Our heart rate, or pulse rate, is one of the most efficient ways to assess the effect of exercise on our bodies. The pulse can be measured at the artery on the side of our neck (just below our jaw) with the use of our middle and index fingers. Either finger can be used if that feels more comfortable.
The pulse can also be located on the front of our arm, just above the wrist. If we are having difficulties identifying a pulse at the locations mentioned, the side of our forehead above the ear or the temple should provide us with one. A last resort is to place our fingers over our heart and count the beats. Once we have located a beat, gently press both fingers on the spot and count the number of beats, for a period of 10 seconds, then multiply that number by six. The result is our pulse rate for one minute, or we can simply count the number of beats for one minute.
To get our resting pulse rate, we can do a reading in the morning as soon as we get out of bed. This should give you an ideal reading. We should do at least three readings, which can then be averaged to establish a valid rate. This resting pulse rate is needed to establish our baseline for the readings that will be done in the future to monitor our progress and chart future changes in our exercise programme. It will give us an indication of how our resting pulse rate compares with the changes that take place during exercise.
The maximum rate
Pulse readings should be done at intervals during exercise, so that we can monitor our input in the activity and our body's response. A pulse reading should be carried out within five seconds of the end the session. This also provides a baseline to determine how long it takes for our recovery, which is important diagnostic information.
Our maximum pulse rate is important information that we need to know. One way we can assess this is to count the pulse beat as soon as we have completed a session of strenuous exercise. This will give us a good indication of how much we are capable of doing. We can also predict our maximum pulse rate by subtracting our age from 220.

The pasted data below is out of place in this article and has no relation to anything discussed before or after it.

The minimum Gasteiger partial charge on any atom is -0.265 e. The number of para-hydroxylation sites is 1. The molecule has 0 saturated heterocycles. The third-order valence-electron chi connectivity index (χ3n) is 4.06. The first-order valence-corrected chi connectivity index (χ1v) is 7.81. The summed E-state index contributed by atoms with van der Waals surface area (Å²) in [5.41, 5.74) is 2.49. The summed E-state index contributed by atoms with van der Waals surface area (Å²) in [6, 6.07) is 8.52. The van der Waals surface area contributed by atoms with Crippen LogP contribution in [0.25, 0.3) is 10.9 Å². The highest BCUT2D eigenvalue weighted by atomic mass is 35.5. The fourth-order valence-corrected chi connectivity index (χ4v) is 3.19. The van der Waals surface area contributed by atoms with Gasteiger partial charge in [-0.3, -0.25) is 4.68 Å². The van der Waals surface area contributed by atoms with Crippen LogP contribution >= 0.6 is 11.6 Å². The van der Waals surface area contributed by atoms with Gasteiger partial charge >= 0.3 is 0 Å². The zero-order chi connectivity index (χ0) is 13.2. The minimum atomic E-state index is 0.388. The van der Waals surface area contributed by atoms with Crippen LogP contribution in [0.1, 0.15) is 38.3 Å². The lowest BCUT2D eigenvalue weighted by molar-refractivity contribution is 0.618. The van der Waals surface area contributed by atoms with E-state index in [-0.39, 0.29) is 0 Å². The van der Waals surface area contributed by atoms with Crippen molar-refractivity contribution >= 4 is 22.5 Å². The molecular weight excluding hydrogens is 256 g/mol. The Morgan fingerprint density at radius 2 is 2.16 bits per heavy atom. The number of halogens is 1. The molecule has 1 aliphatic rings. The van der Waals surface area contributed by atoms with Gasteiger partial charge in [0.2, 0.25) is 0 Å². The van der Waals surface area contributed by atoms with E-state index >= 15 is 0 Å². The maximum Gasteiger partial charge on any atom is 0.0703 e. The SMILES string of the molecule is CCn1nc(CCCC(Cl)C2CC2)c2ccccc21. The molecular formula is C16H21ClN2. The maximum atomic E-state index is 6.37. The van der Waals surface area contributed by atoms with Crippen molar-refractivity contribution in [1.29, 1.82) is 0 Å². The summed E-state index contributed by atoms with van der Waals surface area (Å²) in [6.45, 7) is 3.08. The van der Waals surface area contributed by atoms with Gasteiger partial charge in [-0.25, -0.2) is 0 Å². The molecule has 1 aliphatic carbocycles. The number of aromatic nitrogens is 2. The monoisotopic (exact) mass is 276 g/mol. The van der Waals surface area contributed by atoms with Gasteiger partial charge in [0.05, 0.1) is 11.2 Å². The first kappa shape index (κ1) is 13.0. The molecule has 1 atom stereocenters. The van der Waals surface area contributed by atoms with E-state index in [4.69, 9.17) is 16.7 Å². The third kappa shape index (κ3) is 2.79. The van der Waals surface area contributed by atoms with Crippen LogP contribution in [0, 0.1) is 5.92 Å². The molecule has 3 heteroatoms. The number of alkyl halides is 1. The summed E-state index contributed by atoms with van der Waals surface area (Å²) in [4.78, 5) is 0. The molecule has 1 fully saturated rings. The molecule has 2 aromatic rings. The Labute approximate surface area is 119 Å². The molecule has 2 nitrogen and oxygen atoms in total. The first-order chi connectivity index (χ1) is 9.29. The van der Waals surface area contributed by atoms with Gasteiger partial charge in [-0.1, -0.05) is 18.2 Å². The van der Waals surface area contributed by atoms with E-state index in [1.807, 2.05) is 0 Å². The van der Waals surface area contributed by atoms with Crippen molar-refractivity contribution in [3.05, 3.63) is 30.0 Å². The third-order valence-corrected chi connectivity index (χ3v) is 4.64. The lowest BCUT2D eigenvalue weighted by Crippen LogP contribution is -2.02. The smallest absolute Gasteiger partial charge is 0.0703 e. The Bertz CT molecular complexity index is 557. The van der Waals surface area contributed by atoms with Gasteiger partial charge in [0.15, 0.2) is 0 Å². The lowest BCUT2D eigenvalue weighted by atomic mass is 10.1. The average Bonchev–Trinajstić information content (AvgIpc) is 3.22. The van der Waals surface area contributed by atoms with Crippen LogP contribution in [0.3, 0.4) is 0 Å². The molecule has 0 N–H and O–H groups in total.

The ageing factor
The difference between our maximum pulse rate and our resting pulse rate is our pulse rate reserve. This provides us with a good guide for the level at which we should maintain our pulse rate during exercise. We should try to maintain our pulse rate between 50 and 85 per cent of its reserve, during exercise, to achieve and maintain cardiorespiratory fitness.
As we age, our maximum pulse rate decreases, thus we do not have to exert ourselves as much to experience the benefits of exercise. However, the improved benefits we enjoy may push us to exert more effort and exercise harder, which will elicit further improvements.
Those who are at risk for exercise-related health conditions should be monitored so that safety precautions are not compromised. Exercising in the reserve zone will optimise the exercise benefits as well as provide built-in safety factors to prevent unnecessary stress. The lower our level of fitness, the lower the intensityof our exercise. This will facilitate longer sessions and the possibility of greater improvement.
Dr Kenneth Gardner is an exercise physiologist at Holiday Hills Research Center; email: firstname.lastname@example.org.